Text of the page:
Wednesday, August 27, 2008

The Trust for Public Lands works to protect America

I want to share with you some of the special places The Trust for Public Lands has protected in the Northwest and Rockies Region:

For more information on other TPL projects throughout the country, click here.

The Trust for Public Land's Guide to the Northwest & Rockies Region:

LINDBERGH LAKE—Missoula, Montana. The serenity of this pristine mountain lake captured the attention of Charles Lindbergh after his famous solo trans-Atlantic flight of 1927. Lindbergh Lake offers visitors awe-inspiring views of the Mission and Swan Mountain Ranges. It is also a popular destination for day hikes, camping, boating, and crosscountry skiing, and it provides one of the last remaining areas of sanctuary for the grizzly bear and other threatened species. TPL helped to add more than 2,500 acres around the lake to Flathead National Forest. DON’T MISS: The fishing!

OLYMPIC SCULPTURE PARK— Seattle, Washington. What was once a decaying brownfield, the Olympic Sculpture Park in Seattle, is now a place that showcases world-class art, innovative park design, habitat restoration, and breath-taking views. TPL and the Seattle Art Museum worked together to create this extraordinary cultural landmark. This is a must-see spot in the Pacific Northwest! DON’T MISS: Alexander Calder’s Eagle and The Trust for Public Land’s Terrace.

OURAY ICE PARK— Ouray, Colorado. In the world’s first park devoted exclusively to the sport of ice climbing, water from a series of pipes cascades over nearly a mile of the vertical-walled gorge, transforming the landscape into climbable ice pillars, icicles, ice sheets, and cauliflower shaped ice bulges during winter. Two bridges cross the gorge at convenient points, and a trail runs alongside the cliffs, providing excellent views of the climbers. TPL worked partners to transfer the park to the City as part of its park system, ensuring that this international treasure is protected indefinitely. DON’T MISS: The Festival held every year in January, and the beautiful waterfalls in the summer.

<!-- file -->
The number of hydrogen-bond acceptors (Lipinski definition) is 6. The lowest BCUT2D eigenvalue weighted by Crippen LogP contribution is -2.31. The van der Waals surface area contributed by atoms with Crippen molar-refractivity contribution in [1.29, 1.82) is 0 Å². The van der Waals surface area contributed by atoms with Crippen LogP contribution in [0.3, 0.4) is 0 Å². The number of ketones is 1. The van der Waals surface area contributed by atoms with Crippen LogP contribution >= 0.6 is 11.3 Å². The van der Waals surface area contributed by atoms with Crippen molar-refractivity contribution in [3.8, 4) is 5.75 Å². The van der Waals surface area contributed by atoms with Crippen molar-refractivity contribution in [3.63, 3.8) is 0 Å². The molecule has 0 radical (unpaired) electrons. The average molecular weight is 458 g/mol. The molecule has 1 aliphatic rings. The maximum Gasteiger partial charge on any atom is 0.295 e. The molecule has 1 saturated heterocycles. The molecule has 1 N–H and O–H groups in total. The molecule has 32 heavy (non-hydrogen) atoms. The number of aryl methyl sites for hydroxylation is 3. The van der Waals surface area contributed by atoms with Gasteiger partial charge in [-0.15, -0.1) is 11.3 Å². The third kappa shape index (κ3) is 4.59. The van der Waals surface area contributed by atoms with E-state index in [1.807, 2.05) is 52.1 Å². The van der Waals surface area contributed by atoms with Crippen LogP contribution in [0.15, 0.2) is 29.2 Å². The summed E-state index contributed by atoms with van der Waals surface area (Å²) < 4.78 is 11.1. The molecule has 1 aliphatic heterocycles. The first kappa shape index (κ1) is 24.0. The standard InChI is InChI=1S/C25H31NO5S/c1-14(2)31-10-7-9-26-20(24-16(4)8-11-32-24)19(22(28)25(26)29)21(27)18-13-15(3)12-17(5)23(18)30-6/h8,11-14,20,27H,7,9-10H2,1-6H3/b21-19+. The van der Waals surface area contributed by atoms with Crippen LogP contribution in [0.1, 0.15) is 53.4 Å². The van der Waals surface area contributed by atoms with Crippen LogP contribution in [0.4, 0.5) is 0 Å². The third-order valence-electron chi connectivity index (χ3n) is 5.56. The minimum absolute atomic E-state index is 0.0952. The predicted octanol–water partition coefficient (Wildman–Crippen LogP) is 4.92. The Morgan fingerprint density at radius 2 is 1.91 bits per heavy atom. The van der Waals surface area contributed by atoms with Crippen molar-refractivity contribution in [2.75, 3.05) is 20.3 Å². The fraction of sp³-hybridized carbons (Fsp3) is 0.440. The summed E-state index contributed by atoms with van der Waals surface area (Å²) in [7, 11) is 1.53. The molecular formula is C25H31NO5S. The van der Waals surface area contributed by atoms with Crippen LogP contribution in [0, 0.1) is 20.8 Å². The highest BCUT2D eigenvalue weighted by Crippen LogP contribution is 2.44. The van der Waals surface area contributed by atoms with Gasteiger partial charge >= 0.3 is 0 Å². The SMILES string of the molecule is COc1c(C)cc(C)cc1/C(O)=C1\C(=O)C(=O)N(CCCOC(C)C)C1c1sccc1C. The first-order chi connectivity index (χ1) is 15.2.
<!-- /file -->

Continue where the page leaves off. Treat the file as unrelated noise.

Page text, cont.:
TURTLEBACK MOUNTAIN—Orcas Island, Washington Turtleback Mountain is perhaps the San Juan Islands’ most distinctive geographic feature. Visible from throughout the archipelago, Turtleback had long been the single most significant and vulnerable property in the San Juan Islands. Three conservation organizations including TPL partnered to raise the $18.5 million needed to protect this island treasure. DON’T MISS: The Orca Whales from May through September.

DENALI NATIONAL PARK— Denali Park, Alaska. Home to North America’s highest peak, Mount McKinley, visitors of Denali National Park enjoy sightseeing, backpacking and mountaineering. The Kantishna mining district in the shadow of Mount McKinley provides important habitat for caribou, black and brown bear, red fox, salmon and other species. Planned development of the former mining claims would have threatened this habitat while creating an active transportation corridor through the heart of one of America’s wildest parks, so TPL acquired the property for the National Park Service. DON’T MISS: Mt. McKinley.

For more information other projects throughout the country, click here.

A special thanks to the Trust for Public Lands for the work they do on the behalf of recreationalists.

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